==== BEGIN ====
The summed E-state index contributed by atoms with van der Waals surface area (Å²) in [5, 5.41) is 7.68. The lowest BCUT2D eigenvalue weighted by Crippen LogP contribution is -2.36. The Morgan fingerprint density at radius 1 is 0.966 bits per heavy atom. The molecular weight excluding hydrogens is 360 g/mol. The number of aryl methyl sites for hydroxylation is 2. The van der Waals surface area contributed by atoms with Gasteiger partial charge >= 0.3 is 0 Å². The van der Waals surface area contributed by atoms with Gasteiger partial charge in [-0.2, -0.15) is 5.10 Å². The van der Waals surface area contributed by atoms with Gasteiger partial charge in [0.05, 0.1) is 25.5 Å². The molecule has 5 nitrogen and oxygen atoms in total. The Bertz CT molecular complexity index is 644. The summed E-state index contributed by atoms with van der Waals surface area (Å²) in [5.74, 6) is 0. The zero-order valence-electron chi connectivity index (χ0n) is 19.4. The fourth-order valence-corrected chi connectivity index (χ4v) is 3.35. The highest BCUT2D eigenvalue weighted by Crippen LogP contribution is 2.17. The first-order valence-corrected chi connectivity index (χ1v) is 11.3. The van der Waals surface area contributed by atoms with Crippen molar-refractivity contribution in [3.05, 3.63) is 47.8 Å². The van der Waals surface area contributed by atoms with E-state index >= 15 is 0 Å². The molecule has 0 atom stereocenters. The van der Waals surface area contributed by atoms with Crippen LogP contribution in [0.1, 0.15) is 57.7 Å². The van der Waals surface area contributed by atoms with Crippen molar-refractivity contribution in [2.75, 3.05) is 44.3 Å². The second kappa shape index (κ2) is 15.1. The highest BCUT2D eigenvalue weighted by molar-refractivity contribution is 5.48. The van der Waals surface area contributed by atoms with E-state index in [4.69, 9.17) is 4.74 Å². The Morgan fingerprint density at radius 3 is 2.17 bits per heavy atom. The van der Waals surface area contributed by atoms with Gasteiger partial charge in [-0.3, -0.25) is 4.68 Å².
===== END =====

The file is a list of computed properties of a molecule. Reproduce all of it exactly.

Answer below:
The summed E-state index contributed by atoms with van der Waals surface area (Å²) in [5, 5.41) is 7.68. The lowest BCUT2D eigenvalue weighted by Crippen LogP contribution is -2.36. The Morgan fingerprint density at radius 1 is 0.966 bits per heavy atom. The molecular weight excluding hydrogens is 360 g/mol. The number of aryl methyl sites for hydroxylation is 2. The van der Waals surface area contributed by atoms with Gasteiger partial charge >= 0.3 is 0 Å². The van der Waals surface area contributed by atoms with Gasteiger partial charge in [-0.2, -0.15) is 5.10 Å². The van der Waals surface area contributed by atoms with Gasteiger partial charge in [0.05, 0.1) is 25.5 Å². The molecule has 5 nitrogen and oxygen atoms in total. The Bertz CT molecular complexity index is 644. The summed E-state index contributed by atoms with van der Waals surface area (Å²) in [5.74, 6) is 0. The zero-order valence-electron chi connectivity index (χ0n) is 19.4. The fourth-order valence-corrected chi connectivity index (χ4v) is 3.35. The highest BCUT2D eigenvalue weighted by Crippen LogP contribution is 2.17. The first-order valence-corrected chi connectivity index (χ1v) is 11.3. The van der Waals surface area contributed by atoms with Crippen molar-refractivity contribution in [3.05, 3.63) is 47.8 Å². The van der Waals surface area contributed by atoms with E-state index >= 15 is 0 Å². The molecule has 0 atom stereocenters. The van der Waals surface area contributed by atoms with Crippen LogP contribution in [0.1, 0.15) is 57.7 Å². The van der Waals surface area contributed by atoms with Crippen molar-refractivity contribution in [2.75, 3.05) is 44.3 Å². The second kappa shape index (κ2) is 15.1. The highest BCUT2D eigenvalue weighted by molar-refractivity contribution is 5.48. The van der Waals surface area contributed by atoms with E-state index in [4.69, 9.17) is 4.74 Å². The Morgan fingerprint density at radius 3 is 2.17 bits per heavy atom. The van der Waals surface area contributed by atoms with Gasteiger partial charge in [-0.3, -0.25) is 4.68 Å².